Hence, instead of Rs.10,000, the capital gains will now be Rs.8,933, i.e. (Rs.20,000 – Rs.11,066). This calculation shows that you can bring up the cost of acquisition to the current levels using CII and thereby arrive at the indexed returns to further decrease the payable tax.

Here, CII stands for cost inflation index. With inflation, the prices of goods increase over time. This results in a drop in the purchasing power of money. In simple terms, the number of goods that one unit of money can buy decreases. If Rs. 100 can buy two units of goods today, tomorrow it can buy only one unit due to inflation. Cost Inflation Index (CII) is used for estimating the year-on-year price rise of goods/assets due to inflation. 

How does indexation lower the tax liability on debt fund returns?

When you are calculating indexation benefit on the returns from a debt mutual fund investment, you will need the CII for the year of investment and the year of redemption. Here is how you can calculate the indexation benefit to minimise your tax outflow on long-term capital gains tax from debt fund returns.

Suppose you invested Rs. 1 lakh in a debt fund in September 2017 (FY 2017-18). You decide to redeem your investment in September 2021 (FY 2021-22). At redemption, you receive Rs. 1.5 lakhs, making your capital gains Rs. 50,000.

Since you held your investment for more than 3 years, the gain on the investment is called long-term capital gain, and therefore, you can benefit by lowering your tax liability through indexation.

Here is how:

Initial investment in FY 2017-18Rs. 1 lakh
CII FY 2017-18272
CII FY 2021-22317
Purchase price after inflation adjustment1,00,000 x (317/272) = Rs. 1,16,544
Redemption amount in FY 2021-22Rs. 1.5 lakhs
Taxable gains post indexationRs. 1,50,000 – Rs. 1,16,544 = Rs. 33,455
Taxable gains before indexationRs. 50,000

This calculation shows that indexation results in lowered taxable gains. The total tax that you will have to pay on the above-mentioned gains is as below:

 Before indexationAfter indexation
Purchase price Rs. 1,00,000Rs. 1,00,000
Purchase price adjusted for inflationRs. 1,00,000Rs. 1,16,544
Redemption valueRs. 1,50,000Rs. 1,50,000
Capital gains post indexationRs. 50,000Rs. 33,455
Tax payable (@20% tax rate on LTCG)Rs. 10,000 Rs. 6,691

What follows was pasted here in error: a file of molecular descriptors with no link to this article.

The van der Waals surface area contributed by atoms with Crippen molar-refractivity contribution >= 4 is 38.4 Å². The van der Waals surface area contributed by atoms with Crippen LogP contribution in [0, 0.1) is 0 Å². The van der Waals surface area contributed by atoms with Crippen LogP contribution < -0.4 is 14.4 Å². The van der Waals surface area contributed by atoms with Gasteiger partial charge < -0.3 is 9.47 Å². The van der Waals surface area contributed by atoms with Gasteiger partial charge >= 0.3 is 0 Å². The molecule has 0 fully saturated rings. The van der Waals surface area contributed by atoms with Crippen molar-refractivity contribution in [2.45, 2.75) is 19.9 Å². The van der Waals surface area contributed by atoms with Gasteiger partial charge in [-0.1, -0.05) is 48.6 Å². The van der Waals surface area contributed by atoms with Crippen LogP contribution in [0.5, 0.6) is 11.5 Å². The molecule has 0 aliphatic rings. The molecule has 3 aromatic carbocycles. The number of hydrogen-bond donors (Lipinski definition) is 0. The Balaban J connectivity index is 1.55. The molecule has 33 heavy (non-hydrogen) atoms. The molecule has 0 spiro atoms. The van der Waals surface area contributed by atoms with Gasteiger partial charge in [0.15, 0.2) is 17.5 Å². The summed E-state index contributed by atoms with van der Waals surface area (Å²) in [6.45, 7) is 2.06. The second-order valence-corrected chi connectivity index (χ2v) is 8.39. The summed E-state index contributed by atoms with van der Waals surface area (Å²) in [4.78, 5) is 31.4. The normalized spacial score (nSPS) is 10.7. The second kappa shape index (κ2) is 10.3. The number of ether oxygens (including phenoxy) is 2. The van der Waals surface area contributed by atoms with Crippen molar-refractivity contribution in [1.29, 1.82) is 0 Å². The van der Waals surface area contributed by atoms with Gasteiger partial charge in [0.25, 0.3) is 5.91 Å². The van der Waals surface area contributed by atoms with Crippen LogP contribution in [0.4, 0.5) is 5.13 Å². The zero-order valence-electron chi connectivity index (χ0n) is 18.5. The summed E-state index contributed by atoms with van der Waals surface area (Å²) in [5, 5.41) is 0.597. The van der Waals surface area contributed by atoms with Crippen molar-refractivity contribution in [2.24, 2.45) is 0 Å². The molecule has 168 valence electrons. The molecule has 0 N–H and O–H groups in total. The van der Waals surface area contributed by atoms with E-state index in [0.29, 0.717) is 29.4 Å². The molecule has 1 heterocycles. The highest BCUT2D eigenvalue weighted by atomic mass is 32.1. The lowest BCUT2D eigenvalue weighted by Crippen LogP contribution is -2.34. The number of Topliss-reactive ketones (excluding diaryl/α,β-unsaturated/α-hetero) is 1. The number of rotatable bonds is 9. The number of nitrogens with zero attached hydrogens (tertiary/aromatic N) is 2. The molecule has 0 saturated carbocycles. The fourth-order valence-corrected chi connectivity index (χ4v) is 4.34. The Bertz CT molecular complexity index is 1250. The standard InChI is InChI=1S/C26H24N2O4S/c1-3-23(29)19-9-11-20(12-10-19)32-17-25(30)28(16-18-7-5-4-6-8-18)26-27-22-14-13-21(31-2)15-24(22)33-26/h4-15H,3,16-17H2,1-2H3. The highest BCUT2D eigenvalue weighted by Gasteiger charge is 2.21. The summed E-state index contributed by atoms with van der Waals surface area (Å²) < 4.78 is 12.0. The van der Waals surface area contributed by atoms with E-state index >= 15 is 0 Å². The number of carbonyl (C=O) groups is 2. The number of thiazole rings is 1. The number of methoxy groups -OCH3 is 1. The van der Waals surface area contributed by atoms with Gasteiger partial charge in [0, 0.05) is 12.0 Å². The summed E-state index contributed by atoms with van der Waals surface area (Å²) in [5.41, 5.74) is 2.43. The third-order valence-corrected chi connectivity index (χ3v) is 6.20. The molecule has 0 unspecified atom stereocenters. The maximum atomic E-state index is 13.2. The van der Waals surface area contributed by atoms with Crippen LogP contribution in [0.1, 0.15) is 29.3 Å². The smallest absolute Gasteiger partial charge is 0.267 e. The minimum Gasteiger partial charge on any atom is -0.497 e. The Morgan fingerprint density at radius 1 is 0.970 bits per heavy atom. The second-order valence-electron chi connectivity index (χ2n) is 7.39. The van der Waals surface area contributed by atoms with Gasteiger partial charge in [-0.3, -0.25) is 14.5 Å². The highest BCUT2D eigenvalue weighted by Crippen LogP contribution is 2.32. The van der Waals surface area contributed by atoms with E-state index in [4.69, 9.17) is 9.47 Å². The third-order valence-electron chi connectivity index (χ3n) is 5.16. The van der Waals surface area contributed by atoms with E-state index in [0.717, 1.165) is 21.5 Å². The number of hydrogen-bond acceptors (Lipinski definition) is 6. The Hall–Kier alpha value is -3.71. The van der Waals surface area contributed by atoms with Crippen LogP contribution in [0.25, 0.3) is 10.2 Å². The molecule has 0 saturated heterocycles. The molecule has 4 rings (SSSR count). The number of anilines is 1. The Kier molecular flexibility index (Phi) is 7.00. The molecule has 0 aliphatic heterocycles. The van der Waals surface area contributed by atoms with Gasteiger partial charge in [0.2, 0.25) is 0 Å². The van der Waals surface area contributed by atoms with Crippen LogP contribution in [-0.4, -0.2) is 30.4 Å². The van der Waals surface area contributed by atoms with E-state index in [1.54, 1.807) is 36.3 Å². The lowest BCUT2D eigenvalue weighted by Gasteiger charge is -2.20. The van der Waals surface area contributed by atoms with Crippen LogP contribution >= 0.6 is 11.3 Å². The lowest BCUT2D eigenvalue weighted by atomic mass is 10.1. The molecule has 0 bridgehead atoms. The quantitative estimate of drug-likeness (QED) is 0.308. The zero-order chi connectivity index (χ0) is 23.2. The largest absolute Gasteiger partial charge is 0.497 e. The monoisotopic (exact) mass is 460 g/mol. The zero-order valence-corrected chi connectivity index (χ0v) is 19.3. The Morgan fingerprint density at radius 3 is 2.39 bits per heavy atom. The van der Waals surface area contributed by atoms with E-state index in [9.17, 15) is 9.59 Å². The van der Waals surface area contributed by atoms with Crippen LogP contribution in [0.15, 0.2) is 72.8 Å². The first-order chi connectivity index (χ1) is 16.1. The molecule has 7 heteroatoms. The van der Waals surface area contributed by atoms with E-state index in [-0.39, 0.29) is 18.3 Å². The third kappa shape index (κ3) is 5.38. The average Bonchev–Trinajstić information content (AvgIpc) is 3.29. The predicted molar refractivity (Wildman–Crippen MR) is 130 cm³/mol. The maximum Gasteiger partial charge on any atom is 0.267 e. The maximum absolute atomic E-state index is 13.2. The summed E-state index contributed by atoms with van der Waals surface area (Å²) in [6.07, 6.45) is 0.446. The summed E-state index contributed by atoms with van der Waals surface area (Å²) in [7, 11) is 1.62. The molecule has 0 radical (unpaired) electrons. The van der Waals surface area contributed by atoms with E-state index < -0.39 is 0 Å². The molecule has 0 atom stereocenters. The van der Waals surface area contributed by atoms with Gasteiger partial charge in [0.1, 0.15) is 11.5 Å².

Before investing in any debt mutual fund, it is important for an investor to perform due diligence while weighing the risk/return profile of the fund against personal investment goals. If invested in debt, mutual funds indexation can benefit investors by reducing the tax liability and thereby allowing better returns. However, to make use of indexation, investors must remain invested in a debt mutual fund for at least 3 years.


  1. How to invest in debt mutual funds?
    To invest in some of the best debt mutual funds, you can download the Fisdom app on your smartphone. The app has a wide range of mutual funds to cater to different risk and return appetites of investors.
  1. Which is better, debt or equity mutual fund?
    Equity mutual funds may offer higher benefits in the long run, however, these also come with higher risk elements. In comparison, debt funds are mainly for short-term investment horizons with predictable and slightly lower returns. These are ideal for risk-averse investors. You can use both of them to meet various investment objectives of yours.
  1. Are debt mutual funds better than bank FDs?
    Debt mutual funds are better than bank FDs, since investors can enjoy better liquidity and comparatively higher returns through debt funds. 
  1. Are debt funds risk free?
    Debt funds are not risk free, as these may have credit and interest rate risk. Also, depending on the securities selected within the portfolio, these may have varying risk elements.
  1. Can I invest Rs 100 in mutual funds?
    Certain mutual funds allow SIP investment as low as Rs. 100 to allow investors the option of investing in phases and still enjoying the benefits of mutual fund exposure.

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Akshatha Sajumon